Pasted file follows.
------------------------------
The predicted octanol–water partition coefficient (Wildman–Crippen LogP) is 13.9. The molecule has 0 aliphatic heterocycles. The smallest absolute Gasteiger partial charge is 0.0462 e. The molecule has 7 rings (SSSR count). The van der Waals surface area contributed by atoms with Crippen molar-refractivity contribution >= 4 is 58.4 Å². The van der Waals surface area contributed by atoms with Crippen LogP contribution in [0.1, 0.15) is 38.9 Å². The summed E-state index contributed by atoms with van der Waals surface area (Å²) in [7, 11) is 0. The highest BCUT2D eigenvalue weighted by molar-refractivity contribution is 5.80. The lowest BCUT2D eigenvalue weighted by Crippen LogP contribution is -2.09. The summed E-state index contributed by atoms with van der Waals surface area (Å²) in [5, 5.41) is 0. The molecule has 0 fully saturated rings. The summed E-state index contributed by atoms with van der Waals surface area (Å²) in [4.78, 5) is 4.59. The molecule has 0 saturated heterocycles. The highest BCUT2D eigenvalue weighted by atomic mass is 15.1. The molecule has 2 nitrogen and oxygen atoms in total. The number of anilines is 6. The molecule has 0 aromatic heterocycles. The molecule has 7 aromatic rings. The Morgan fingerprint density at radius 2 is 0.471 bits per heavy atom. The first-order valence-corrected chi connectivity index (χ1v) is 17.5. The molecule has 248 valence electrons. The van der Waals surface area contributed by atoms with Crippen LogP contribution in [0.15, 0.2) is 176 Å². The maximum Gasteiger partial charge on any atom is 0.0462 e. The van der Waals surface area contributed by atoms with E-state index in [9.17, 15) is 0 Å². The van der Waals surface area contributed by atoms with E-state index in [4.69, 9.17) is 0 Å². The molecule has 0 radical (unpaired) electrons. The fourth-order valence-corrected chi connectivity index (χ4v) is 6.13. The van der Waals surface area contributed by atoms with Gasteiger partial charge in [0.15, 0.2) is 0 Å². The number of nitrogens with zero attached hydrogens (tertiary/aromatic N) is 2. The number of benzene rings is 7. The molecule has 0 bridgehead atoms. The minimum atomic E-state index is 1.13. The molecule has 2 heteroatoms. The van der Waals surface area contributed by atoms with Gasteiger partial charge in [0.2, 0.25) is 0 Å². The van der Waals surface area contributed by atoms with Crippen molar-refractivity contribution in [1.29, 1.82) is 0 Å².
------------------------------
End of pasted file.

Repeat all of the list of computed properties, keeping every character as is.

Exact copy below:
The predicted octanol–water partition coefficient (Wildman–Crippen LogP) is 13.9. The molecule has 0 aliphatic heterocycles. The smallest absolute Gasteiger partial charge is 0.0462 e. The molecule has 7 rings (SSSR count). The van der Waals surface area contributed by atoms with Crippen molar-refractivity contribution >= 4 is 58.4 Å². The van der Waals surface area contributed by atoms with Crippen LogP contribution in [0.1, 0.15) is 38.9 Å². The summed E-state index contributed by atoms with van der Waals surface area (Å²) in [7, 11) is 0. The highest BCUT2D eigenvalue weighted by molar-refractivity contribution is 5.80. The lowest BCUT2D eigenvalue weighted by Crippen LogP contribution is -2.09. The summed E-state index contributed by atoms with van der Waals surface area (Å²) in [5, 5.41) is 0. The molecule has 0 fully saturated rings. The summed E-state index contributed by atoms with van der Waals surface area (Å²) in [4.78, 5) is 4.59. The molecule has 0 saturated heterocycles. The highest BCUT2D eigenvalue weighted by atomic mass is 15.1. The molecule has 2 nitrogen and oxygen atoms in total. The number of anilines is 6. The molecule has 0 aromatic heterocycles. The molecule has 7 aromatic rings. The Morgan fingerprint density at radius 2 is 0.471 bits per heavy atom. The first-order valence-corrected chi connectivity index (χ1v) is 17.5. The molecule has 248 valence electrons. The van der Waals surface area contributed by atoms with Crippen LogP contribution in [0.15, 0.2) is 176 Å². The maximum Gasteiger partial charge on any atom is 0.0462 e. The van der Waals surface area contributed by atoms with E-state index in [9.17, 15) is 0 Å². The van der Waals surface area contributed by atoms with E-state index in [4.69, 9.17) is 0 Å². The molecule has 0 radical (unpaired) electrons. The fourth-order valence-corrected chi connectivity index (χ4v) is 6.13. The van der Waals surface area contributed by atoms with Gasteiger partial charge in [0.15, 0.2) is 0 Å². The number of nitrogens with zero attached hydrogens (tertiary/aromatic N) is 2. The number of benzene rings is 7. The molecule has 0 bridgehead atoms. The minimum atomic E-state index is 1.13. The molecule has 2 heteroatoms. The van der Waals surface area contributed by atoms with Gasteiger partial charge in [0.2, 0.25) is 0 Å². The van der Waals surface area contributed by atoms with Crippen molar-refractivity contribution in [1.29, 1.82) is 0 Å².